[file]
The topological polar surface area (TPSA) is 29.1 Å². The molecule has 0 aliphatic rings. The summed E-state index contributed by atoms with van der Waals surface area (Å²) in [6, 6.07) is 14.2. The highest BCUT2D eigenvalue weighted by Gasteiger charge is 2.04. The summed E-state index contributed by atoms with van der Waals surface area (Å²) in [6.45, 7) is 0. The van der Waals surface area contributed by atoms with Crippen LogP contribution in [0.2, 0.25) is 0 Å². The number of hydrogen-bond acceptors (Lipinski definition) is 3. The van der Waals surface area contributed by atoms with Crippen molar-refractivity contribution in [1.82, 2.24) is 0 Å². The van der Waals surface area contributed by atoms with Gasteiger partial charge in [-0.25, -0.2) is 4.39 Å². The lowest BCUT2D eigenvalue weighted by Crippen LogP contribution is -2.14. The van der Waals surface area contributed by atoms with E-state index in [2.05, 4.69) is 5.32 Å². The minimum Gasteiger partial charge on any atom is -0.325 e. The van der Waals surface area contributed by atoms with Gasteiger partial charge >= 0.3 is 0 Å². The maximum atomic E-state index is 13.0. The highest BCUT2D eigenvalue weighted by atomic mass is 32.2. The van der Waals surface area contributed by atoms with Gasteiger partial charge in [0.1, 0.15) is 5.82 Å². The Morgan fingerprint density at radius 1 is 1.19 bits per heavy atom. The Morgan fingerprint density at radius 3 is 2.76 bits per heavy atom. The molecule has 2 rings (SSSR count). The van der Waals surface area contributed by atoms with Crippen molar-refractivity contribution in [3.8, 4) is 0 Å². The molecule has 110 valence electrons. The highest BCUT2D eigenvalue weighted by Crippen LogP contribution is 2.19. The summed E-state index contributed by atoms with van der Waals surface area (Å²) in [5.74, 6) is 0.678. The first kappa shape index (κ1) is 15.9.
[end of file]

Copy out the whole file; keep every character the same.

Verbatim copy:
The topological polar surface area (TPSA) is 29.1 Å². The molecule has 0 aliphatic rings. The summed E-state index contributed by atoms with van der Waals surface area (Å²) in [6, 6.07) is 14.2. The highest BCUT2D eigenvalue weighted by Gasteiger charge is 2.04. The summed E-state index contributed by atoms with van der Waals surface area (Å²) in [6.45, 7) is 0. The van der Waals surface area contributed by atoms with Crippen LogP contribution in [0.2, 0.25) is 0 Å². The number of hydrogen-bond acceptors (Lipinski definition) is 3. The van der Waals surface area contributed by atoms with Crippen molar-refractivity contribution in [1.82, 2.24) is 0 Å². The van der Waals surface area contributed by atoms with Gasteiger partial charge in [-0.25, -0.2) is 4.39 Å². The lowest BCUT2D eigenvalue weighted by Crippen LogP contribution is -2.14. The van der Waals surface area contributed by atoms with E-state index in [2.05, 4.69) is 5.32 Å². The minimum Gasteiger partial charge on any atom is -0.325 e. The van der Waals surface area contributed by atoms with Gasteiger partial charge >= 0.3 is 0 Å². The maximum atomic E-state index is 13.0. The highest BCUT2D eigenvalue weighted by atomic mass is 32.2. The van der Waals surface area contributed by atoms with Gasteiger partial charge in [0.1, 0.15) is 5.82 Å². The Morgan fingerprint density at radius 1 is 1.19 bits per heavy atom. The Morgan fingerprint density at radius 3 is 2.76 bits per heavy atom. The molecule has 2 rings (SSSR count). The van der Waals surface area contributed by atoms with Crippen molar-refractivity contribution in [3.8, 4) is 0 Å². The molecule has 110 valence electrons. The highest BCUT2D eigenvalue weighted by Crippen LogP contribution is 2.19. The summed E-state index contributed by atoms with van der Waals surface area (Å²) in [5.74, 6) is 0.678. The first kappa shape index (κ1) is 15.9.